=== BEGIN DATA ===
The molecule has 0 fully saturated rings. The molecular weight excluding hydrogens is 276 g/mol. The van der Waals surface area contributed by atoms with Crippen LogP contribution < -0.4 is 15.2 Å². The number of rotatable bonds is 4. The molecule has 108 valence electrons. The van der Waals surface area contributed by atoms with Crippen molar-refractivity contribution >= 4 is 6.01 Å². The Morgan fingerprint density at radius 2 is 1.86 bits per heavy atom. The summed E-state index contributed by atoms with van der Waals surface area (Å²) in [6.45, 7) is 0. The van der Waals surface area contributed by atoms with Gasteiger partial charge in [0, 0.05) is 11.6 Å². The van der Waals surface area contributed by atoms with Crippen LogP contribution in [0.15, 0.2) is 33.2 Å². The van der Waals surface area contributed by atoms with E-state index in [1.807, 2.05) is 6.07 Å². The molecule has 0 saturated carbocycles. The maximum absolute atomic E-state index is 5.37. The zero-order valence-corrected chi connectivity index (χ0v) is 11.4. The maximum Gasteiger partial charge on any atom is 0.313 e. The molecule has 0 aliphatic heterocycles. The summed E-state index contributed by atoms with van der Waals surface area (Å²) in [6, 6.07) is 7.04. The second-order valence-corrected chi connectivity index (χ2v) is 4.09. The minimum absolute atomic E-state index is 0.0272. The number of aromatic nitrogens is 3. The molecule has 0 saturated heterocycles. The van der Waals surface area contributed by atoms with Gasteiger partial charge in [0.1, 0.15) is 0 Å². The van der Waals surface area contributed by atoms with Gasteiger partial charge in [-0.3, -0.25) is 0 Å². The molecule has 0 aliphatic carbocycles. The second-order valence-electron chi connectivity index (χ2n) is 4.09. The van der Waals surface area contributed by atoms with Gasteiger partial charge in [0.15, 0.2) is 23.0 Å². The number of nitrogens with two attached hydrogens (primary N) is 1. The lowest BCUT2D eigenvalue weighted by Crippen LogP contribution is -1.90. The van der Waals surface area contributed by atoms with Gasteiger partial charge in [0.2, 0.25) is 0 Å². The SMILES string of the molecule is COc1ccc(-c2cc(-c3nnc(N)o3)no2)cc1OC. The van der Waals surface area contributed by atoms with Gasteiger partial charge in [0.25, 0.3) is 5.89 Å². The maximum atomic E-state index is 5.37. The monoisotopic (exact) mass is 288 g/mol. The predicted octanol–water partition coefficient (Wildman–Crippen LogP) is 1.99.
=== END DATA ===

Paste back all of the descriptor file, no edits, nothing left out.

The molecule has 0 fully saturated rings. The molecular weight excluding hydrogens is 276 g/mol. The van der Waals surface area contributed by atoms with Crippen LogP contribution < -0.4 is 15.2 Å². The number of rotatable bonds is 4. The molecule has 108 valence electrons. The van der Waals surface area contributed by atoms with Crippen molar-refractivity contribution >= 4 is 6.01 Å². The Morgan fingerprint density at radius 2 is 1.86 bits per heavy atom. The summed E-state index contributed by atoms with van der Waals surface area (Å²) in [6.45, 7) is 0. The van der Waals surface area contributed by atoms with Gasteiger partial charge in [0, 0.05) is 11.6 Å². The van der Waals surface area contributed by atoms with Crippen LogP contribution in [0.15, 0.2) is 33.2 Å². The van der Waals surface area contributed by atoms with E-state index in [1.807, 2.05) is 6.07 Å². The molecule has 0 saturated carbocycles. The maximum absolute atomic E-state index is 5.37. The zero-order valence-corrected chi connectivity index (χ0v) is 11.4. The maximum Gasteiger partial charge on any atom is 0.313 e. The molecule has 0 aliphatic heterocycles. The summed E-state index contributed by atoms with van der Waals surface area (Å²) in [6, 6.07) is 7.04. The second-order valence-corrected chi connectivity index (χ2v) is 4.09. The minimum absolute atomic E-state index is 0.0272. The number of aromatic nitrogens is 3. The molecule has 0 saturated heterocycles. The van der Waals surface area contributed by atoms with Gasteiger partial charge in [0.1, 0.15) is 0 Å². The van der Waals surface area contributed by atoms with Gasteiger partial charge in [-0.3, -0.25) is 0 Å². The molecule has 0 aliphatic carbocycles. The second-order valence-electron chi connectivity index (χ2n) is 4.09. The van der Waals surface area contributed by atoms with Gasteiger partial charge in [0.15, 0.2) is 23.0 Å². The number of nitrogens with two attached hydrogens (primary N) is 1. The lowest BCUT2D eigenvalue weighted by Crippen LogP contribution is -1.90. The van der Waals surface area contributed by atoms with Gasteiger partial charge in [0.2, 0.25) is 0 Å². The SMILES string of the molecule is COc1ccc(-c2cc(-c3nnc(N)o3)no2)cc1OC. The van der Waals surface area contributed by atoms with Gasteiger partial charge in [0.25, 0.3) is 5.89 Å². The maximum atomic E-state index is 5.37. The monoisotopic (exact) mass is 288 g/mol. The predicted octanol–water partition coefficient (Wildman–Crippen LogP) is 1.99.